Some Cubans have actually criticised Reggaeton as being ‘too explicit’ and sexual, and publicly yearned for Reggae, and original Reggae lovers there have made efforts to push the actual genre, however limited by Resources and support. When say Reggae, I am not referring to Cuban Reggae, which is a mix of Hip Hop, African Beats and Reggae, but the original ‘Jamaican born’ Reggae. In Cuba, Reggae is largely associated with the Rastafarian culture, as is in many other societies, hence Reggae is represented and promoted by the small cross section of Rastas in Cuba. Reggae? We all instantly think of the Jamaican King of Reggae, Bob Marley who was a convicted Rastafarian, spreading Reggae Music worldwide, touching the lives of persons from various races, cultures, age and class.

Most of the Rastas and Reggae Musicians reside in in the Eastern part of Cuba, where it is believed mostly Jamaicans live, and a huge Caribbean influence exist. However, Cuba does not permit the ‘public’ Rastafarian practice, namely smoking Cannibis, which is considered a main part of the faith. There has been controversy as Reggaeton is more popular (not without criticism though) than Reggae, the original genre from where it was even created. There are a few Reggae bands/artistes in Cuba, main ones such as Remanente and Paso Firme, and others on the rise still trying to keep the genre alive.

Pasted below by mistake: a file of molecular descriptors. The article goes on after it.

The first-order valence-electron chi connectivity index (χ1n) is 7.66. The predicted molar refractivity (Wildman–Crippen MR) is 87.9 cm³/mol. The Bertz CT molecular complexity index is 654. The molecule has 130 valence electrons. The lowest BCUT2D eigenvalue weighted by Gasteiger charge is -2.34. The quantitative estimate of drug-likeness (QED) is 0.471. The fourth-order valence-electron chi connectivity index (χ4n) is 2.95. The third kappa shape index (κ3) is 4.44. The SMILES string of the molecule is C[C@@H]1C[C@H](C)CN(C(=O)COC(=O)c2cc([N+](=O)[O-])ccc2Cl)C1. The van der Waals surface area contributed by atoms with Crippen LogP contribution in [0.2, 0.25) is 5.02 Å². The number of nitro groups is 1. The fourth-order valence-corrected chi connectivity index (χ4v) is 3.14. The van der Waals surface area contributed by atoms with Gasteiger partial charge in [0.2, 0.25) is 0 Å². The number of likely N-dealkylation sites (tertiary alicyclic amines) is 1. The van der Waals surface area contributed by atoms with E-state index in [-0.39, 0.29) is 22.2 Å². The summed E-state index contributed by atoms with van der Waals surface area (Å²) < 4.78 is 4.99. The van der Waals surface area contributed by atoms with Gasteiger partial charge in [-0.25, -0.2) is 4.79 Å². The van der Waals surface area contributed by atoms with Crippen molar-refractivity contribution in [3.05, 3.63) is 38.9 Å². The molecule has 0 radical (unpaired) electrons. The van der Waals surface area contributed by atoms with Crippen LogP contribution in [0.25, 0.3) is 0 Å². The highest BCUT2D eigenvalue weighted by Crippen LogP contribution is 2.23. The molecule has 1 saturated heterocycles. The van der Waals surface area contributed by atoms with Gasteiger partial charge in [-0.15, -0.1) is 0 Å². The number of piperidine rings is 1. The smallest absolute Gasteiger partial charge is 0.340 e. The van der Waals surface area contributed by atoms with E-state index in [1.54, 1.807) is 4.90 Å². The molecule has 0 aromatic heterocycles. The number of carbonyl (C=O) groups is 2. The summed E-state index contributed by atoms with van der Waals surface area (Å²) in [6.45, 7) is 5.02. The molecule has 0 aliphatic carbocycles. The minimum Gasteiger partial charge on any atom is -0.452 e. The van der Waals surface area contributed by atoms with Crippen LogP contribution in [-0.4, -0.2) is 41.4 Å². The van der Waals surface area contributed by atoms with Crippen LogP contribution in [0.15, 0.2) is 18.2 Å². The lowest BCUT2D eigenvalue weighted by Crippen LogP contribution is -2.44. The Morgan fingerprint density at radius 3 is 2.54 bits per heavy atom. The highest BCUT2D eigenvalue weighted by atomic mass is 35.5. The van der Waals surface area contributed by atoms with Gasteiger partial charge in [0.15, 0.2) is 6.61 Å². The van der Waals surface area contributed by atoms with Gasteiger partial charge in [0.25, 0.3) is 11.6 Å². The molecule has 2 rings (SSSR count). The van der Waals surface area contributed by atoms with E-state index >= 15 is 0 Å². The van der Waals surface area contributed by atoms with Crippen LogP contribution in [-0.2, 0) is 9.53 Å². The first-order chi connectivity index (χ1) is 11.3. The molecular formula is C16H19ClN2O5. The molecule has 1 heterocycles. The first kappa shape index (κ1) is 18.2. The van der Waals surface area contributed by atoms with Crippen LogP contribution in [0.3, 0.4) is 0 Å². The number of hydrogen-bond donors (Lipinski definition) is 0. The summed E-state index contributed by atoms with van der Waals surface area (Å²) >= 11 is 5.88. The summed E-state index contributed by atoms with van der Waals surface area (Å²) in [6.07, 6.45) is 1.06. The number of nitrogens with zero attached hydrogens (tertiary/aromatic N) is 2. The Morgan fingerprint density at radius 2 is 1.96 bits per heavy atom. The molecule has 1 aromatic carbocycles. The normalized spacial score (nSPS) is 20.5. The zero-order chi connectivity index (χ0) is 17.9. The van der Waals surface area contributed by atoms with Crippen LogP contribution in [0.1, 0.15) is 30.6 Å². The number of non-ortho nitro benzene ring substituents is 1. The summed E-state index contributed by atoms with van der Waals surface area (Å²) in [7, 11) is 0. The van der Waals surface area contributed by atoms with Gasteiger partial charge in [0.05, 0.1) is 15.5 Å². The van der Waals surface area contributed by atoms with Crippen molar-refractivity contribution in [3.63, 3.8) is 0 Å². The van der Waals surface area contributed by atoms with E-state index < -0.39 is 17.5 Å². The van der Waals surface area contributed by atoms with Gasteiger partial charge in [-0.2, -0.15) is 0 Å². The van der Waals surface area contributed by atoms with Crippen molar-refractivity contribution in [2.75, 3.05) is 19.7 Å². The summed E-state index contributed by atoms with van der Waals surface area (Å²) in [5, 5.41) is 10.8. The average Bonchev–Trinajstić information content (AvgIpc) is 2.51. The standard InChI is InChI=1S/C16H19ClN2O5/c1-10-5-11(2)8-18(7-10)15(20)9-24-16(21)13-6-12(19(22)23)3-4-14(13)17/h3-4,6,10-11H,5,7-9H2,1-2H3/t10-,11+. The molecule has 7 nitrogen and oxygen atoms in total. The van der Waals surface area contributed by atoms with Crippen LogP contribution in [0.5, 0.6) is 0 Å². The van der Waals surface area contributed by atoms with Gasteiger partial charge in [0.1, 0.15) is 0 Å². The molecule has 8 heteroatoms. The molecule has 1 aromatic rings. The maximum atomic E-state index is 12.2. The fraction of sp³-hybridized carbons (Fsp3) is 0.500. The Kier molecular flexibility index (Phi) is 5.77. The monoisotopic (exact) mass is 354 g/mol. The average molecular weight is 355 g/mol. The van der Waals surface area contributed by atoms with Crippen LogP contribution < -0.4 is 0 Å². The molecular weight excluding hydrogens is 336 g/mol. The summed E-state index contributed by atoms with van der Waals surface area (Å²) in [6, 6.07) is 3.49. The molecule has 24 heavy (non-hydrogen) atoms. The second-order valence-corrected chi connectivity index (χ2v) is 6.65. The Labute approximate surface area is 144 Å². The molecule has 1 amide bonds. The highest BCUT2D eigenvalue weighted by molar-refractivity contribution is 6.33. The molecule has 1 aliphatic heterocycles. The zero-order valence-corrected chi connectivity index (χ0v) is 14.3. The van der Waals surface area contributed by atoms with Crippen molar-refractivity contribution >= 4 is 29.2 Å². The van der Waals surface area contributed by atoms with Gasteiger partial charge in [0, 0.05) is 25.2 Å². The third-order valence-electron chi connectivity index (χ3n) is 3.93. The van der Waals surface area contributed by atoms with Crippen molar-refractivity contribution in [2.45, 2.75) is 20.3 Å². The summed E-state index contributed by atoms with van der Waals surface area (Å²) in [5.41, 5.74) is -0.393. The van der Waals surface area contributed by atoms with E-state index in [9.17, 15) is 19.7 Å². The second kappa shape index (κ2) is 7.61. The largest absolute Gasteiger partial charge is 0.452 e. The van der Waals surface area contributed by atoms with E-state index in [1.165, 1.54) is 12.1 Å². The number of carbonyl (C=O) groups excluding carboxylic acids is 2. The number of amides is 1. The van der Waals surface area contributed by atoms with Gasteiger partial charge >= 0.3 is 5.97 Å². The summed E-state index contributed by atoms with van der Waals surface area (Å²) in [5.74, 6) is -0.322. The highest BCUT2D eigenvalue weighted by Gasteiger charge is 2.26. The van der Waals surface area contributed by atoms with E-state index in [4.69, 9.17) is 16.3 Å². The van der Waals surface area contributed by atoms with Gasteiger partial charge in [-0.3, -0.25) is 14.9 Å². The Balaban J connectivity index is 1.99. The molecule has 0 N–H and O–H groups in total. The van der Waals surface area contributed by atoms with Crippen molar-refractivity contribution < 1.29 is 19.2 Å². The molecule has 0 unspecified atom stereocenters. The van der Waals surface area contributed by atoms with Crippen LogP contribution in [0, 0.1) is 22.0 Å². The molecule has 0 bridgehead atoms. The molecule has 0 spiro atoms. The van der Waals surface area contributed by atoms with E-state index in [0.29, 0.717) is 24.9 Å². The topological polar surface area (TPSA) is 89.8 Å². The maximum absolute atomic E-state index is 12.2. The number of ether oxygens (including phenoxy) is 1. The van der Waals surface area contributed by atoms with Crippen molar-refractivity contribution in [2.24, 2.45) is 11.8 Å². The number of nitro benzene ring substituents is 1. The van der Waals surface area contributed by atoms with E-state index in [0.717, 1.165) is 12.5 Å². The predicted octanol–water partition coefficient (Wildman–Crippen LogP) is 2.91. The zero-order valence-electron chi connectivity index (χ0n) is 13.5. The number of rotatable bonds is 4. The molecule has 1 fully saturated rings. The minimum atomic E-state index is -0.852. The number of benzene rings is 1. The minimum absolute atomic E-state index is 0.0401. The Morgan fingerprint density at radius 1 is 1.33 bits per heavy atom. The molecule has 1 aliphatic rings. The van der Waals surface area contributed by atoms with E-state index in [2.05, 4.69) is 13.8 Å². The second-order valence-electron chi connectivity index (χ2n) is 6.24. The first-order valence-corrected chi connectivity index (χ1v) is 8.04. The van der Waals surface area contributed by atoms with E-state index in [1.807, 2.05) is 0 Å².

I recently bumped into an article in the Havana Times, where the author Dmitiri Prieto said he met with Raudel, a local Musician who pleaded for ‘the advance of pacifistic non-conformist spirituality in support of reggae and against reggaeton, which he said represented the corruption and perversion of the music that gave it its birth.’ He also highlighted the fact that Rastas are unable to freely practice their belief due to Law enforcement.

Check out this Documentary trailer, directed by Susanne Moss ‘Ras Cuba’:

He mentioned that the Mass Media has also been airing more Reggae promotions and even Bob Marley which is a good sign for the well loved Genre. To highlight progress, he also made reference to a recently published Cuban book ‘La Cultura Rastafari en Cuba’ (Rastafarian Culture in Cuba) by Cuban Researcher/Author Samuel Fure Davis. I also came across another interesting online narrative by Fure wrote back in 2005, ‘Lyrical Subversion in Cuban Reggae’ and and his in-depth ‘Reggae in Cuba’, a presentation at the University of the West Indies, UWI, Jamaica. Prieto also mentioned an upcoming conference on ‘African-based’ beliefs of which he says will include the Rastafarian Faith, for the first time.